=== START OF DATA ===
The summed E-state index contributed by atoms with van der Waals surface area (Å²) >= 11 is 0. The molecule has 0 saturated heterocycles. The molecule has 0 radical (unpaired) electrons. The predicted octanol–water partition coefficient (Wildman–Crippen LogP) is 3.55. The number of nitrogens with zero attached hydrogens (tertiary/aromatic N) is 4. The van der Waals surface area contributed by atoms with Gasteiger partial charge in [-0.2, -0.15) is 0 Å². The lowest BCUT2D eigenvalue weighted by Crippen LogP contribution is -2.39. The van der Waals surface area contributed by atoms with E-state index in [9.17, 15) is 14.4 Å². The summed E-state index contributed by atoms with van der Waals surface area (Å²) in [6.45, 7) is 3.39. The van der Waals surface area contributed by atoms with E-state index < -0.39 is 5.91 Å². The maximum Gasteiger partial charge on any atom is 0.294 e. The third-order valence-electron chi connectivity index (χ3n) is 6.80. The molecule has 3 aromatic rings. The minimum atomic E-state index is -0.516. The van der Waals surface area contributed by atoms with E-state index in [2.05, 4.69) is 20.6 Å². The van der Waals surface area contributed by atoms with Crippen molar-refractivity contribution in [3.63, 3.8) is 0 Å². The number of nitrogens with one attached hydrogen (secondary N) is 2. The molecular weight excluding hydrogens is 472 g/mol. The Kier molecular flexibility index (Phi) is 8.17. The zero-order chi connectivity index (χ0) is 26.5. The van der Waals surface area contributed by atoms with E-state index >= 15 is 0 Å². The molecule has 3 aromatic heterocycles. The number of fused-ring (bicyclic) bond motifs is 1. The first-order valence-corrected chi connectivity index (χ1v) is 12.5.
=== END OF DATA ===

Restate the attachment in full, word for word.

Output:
The summed E-state index contributed by atoms with van der Waals surface area (Å²) >= 11 is 0. The molecule has 0 saturated heterocycles. The molecule has 0 radical (unpaired) electrons. The predicted octanol–water partition coefficient (Wildman–Crippen LogP) is 3.55. The number of nitrogens with zero attached hydrogens (tertiary/aromatic N) is 4. The van der Waals surface area contributed by atoms with Gasteiger partial charge in [-0.2, -0.15) is 0 Å². The lowest BCUT2D eigenvalue weighted by Crippen LogP contribution is -2.39. The van der Waals surface area contributed by atoms with E-state index in [9.17, 15) is 14.4 Å². The summed E-state index contributed by atoms with van der Waals surface area (Å²) in [6.45, 7) is 3.39. The van der Waals surface area contributed by atoms with E-state index < -0.39 is 5.91 Å². The maximum Gasteiger partial charge on any atom is 0.294 e. The third-order valence-electron chi connectivity index (χ3n) is 6.80. The molecule has 3 aromatic rings. The minimum atomic E-state index is -0.516. The van der Waals surface area contributed by atoms with E-state index in [2.05, 4.69) is 20.6 Å². The van der Waals surface area contributed by atoms with Crippen molar-refractivity contribution in [3.63, 3.8) is 0 Å². The number of nitrogens with one attached hydrogen (secondary N) is 2. The molecular weight excluding hydrogens is 472 g/mol. The Kier molecular flexibility index (Phi) is 8.17. The zero-order chi connectivity index (χ0) is 26.5. The van der Waals surface area contributed by atoms with E-state index >= 15 is 0 Å². The molecule has 3 aromatic heterocycles. The number of fused-ring (bicyclic) bond motifs is 1. The first-order valence-corrected chi connectivity index (χ1v) is 12.5.